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Priscilla Lu, Venture Capitalist and McCormick Alumna, Talks Entrepreneurship

Founder of Cathaya Capital discusses how to make it in the cut-throat world of start-ups

When Facebook first entered the social media scene in the mid-2000s, its founders had every reason to be discouraged. MySpace had the market cornered, and it was rolling in cash from an acquisition from News Corporation. Facebook was, at best, an underdog.

It would have been easy — even logical — to give up. But Facebook didn’t.

“They kept improving and inventing, and now look at them,” said venture capitalist Priscilla Lu, addressing an audience of Northwestern University students on October 17. “There are so many obstacles, so many naysayers (in entrepreneurship). You have to really believe in (your product).”

Lu should know: she has spent more than 30 years experience in technology and business. She shared insights into her career of choice with her talk, “Venture Capital, Entrepreneurship, and You,” part of the McCormick Discussions on Technology, Innovation, and Society lecture series sponsored by the McCormick Office of the Dean and the Society of Women Engineers.

Priscilla Lu, founder of Cathaya Capital, offers advice for Northwestern students interested in entrepreneurshipAs founder, general partner, and managing director of Cathaya Capital, a private equity firm focused on investments in health care and clean tech in China, Lu has helped to fill a growing need for quality, private health care in the nation. Before founding Cathaya in 2009, Lu worked with the global venture capital firm Mayfield, where she helped found Golden Sands River Venture, overseeing more than $1 billion in investments. Previously she founded interWAVE Communications, building the largest set of mobile GSM and CDMA networks in Africa, and worked with AT&T Bell Laboratories for 16 years.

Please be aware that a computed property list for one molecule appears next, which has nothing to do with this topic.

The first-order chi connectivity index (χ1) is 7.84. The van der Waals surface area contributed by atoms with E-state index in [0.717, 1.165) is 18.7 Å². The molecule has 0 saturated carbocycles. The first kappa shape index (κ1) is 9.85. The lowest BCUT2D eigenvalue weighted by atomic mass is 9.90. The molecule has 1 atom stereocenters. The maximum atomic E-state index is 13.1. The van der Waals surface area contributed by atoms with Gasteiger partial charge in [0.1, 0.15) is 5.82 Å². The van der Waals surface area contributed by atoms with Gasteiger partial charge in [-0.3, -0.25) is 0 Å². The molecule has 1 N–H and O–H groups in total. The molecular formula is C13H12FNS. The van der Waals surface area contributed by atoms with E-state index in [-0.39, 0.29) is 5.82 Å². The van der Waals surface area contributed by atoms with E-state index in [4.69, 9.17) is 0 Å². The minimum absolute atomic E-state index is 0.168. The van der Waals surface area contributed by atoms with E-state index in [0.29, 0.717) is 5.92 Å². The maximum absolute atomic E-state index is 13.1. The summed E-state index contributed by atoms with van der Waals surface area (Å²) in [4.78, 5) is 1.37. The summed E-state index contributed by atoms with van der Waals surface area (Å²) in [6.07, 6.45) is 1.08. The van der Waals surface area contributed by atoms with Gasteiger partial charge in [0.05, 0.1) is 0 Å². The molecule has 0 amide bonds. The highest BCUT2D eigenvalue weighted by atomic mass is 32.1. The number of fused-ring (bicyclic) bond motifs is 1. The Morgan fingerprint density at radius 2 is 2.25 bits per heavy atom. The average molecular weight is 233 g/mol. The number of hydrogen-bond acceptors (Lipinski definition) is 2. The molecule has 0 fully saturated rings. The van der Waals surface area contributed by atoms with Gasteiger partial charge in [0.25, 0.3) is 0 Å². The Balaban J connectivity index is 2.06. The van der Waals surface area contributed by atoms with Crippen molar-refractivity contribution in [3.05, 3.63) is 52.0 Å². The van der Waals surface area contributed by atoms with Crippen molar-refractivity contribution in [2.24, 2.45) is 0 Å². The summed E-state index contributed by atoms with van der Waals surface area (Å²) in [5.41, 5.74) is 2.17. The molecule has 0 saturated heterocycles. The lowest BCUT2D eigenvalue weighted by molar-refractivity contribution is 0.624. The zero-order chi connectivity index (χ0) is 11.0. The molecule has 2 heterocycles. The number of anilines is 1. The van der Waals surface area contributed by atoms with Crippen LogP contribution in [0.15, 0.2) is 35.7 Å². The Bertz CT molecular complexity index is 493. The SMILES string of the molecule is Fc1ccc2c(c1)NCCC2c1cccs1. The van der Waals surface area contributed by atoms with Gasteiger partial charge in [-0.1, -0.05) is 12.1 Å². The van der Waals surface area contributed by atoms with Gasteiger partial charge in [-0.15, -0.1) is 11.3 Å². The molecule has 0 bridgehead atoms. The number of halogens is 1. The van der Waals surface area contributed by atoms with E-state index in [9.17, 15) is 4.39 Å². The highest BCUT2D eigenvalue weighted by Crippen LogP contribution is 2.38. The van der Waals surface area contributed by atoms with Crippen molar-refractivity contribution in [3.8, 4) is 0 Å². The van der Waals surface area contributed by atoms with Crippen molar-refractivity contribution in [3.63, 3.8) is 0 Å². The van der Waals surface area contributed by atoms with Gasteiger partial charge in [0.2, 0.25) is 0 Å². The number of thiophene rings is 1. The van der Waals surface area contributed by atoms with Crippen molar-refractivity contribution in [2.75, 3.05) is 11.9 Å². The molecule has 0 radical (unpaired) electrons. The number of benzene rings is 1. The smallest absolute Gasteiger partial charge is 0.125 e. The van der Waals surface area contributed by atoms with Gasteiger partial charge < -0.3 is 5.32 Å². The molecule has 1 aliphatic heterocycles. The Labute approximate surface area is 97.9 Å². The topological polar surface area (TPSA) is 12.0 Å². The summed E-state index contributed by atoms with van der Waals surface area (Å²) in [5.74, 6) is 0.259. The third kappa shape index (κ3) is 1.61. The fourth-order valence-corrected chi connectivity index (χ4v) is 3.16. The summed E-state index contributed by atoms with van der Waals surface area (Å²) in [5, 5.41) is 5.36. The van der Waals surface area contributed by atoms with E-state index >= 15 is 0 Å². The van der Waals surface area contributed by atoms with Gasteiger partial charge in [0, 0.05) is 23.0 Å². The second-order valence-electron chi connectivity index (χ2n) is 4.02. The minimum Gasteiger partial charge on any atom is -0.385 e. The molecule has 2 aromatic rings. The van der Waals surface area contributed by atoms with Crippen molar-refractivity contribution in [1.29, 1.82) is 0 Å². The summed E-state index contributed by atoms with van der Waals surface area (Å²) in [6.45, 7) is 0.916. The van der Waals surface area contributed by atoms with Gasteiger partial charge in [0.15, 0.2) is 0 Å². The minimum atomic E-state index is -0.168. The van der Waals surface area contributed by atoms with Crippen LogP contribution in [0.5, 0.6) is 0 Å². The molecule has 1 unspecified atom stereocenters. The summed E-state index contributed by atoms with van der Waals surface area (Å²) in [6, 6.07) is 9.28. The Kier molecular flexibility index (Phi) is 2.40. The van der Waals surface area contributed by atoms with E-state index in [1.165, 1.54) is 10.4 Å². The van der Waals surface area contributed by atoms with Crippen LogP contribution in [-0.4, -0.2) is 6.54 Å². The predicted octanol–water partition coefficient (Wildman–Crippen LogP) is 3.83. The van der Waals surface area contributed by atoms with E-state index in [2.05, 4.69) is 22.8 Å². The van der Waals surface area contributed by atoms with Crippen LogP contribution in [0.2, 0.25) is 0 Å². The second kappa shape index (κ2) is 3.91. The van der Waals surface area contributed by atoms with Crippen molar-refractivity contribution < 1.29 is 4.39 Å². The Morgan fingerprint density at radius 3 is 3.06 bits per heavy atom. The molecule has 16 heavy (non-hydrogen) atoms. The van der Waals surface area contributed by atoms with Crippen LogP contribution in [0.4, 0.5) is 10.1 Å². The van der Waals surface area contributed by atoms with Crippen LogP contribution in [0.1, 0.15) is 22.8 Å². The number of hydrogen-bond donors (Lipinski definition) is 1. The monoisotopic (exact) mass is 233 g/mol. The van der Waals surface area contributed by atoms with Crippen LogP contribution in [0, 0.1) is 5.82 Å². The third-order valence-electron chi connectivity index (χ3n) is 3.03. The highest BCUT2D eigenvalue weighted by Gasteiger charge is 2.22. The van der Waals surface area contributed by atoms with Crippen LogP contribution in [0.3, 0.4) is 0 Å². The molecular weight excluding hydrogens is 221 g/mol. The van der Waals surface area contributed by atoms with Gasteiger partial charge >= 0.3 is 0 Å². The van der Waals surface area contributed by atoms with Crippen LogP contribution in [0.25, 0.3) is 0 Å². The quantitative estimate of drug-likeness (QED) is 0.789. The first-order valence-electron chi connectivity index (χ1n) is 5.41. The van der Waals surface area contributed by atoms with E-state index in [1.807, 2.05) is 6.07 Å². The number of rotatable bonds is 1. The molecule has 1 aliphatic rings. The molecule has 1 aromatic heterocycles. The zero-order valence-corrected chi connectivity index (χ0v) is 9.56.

Through these experiences, Lu has learned that success never happens overnight. The start-ups that thrive most, she said, are those with the most driven people who focus on perfecting their output. “Your product doesn’t have to be too exciting, it doesn’t have to be too explosive. But it has to be focused and it has to deliver results,” she said.

How can young entrepreneurs achieve results? First of all, by choosing their careers wisely. While being at the helm of a start-up can be incredibly gratifying, the job isn’t for everyone; some people’s skills are better suited for other careers in the field, Lu said, such as analysts or investment managers. For those who believe they have what it takes to found a start-up, Lu offered sage advice: stop thinking and start doing.

“I always tell people who come to me with a lot of ideas: take one and just do it,” she said. “Then come back.”

Lu received a BS and MS in computer science and mathematics from the University of Wisconsin, Madison and holds a PhD in computer science and electrical engineering from McCormick. She sits on multiple boards, including the McCormick Advisory Council.